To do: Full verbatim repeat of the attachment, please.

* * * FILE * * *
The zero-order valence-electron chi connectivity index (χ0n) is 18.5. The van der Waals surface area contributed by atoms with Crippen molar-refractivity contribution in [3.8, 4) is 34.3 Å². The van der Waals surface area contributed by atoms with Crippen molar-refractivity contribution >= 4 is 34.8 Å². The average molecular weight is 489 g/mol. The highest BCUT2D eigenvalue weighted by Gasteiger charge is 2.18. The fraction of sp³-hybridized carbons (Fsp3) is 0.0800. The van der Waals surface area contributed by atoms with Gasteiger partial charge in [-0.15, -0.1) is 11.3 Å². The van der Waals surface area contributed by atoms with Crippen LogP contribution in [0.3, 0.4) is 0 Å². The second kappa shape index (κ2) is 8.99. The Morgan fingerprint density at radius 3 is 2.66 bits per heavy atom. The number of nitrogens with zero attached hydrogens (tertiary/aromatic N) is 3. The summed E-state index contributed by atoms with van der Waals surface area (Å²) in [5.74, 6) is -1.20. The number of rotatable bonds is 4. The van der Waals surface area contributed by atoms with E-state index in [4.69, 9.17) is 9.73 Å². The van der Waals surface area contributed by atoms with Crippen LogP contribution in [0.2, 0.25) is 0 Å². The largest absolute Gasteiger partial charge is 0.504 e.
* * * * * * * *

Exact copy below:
The zero-order valence-electron chi connectivity index (χ0n) is 18.5. The van der Waals surface area contributed by atoms with Crippen molar-refractivity contribution in [3.8, 4) is 34.3 Å². The van der Waals surface area contributed by atoms with Crippen molar-refractivity contribution >= 4 is 34.8 Å². The average molecular weight is 489 g/mol. The highest BCUT2D eigenvalue weighted by Gasteiger charge is 2.18. The fraction of sp³-hybridized carbons (Fsp3) is 0.0800. The van der Waals surface area contributed by atoms with Gasteiger partial charge in [-0.15, -0.1) is 11.3 Å². The van der Waals surface area contributed by atoms with Crippen LogP contribution in [0.3, 0.4) is 0 Å². The second kappa shape index (κ2) is 8.99. The Morgan fingerprint density at radius 3 is 2.66 bits per heavy atom. The number of nitrogens with zero attached hydrogens (tertiary/aromatic N) is 3. The summed E-state index contributed by atoms with van der Waals surface area (Å²) in [5.74, 6) is -1.20. The number of rotatable bonds is 4. The van der Waals surface area contributed by atoms with E-state index in [4.69, 9.17) is 9.73 Å². The van der Waals surface area contributed by atoms with Crippen LogP contribution in [0.2, 0.25) is 0 Å². The largest absolute Gasteiger partial charge is 0.504 e.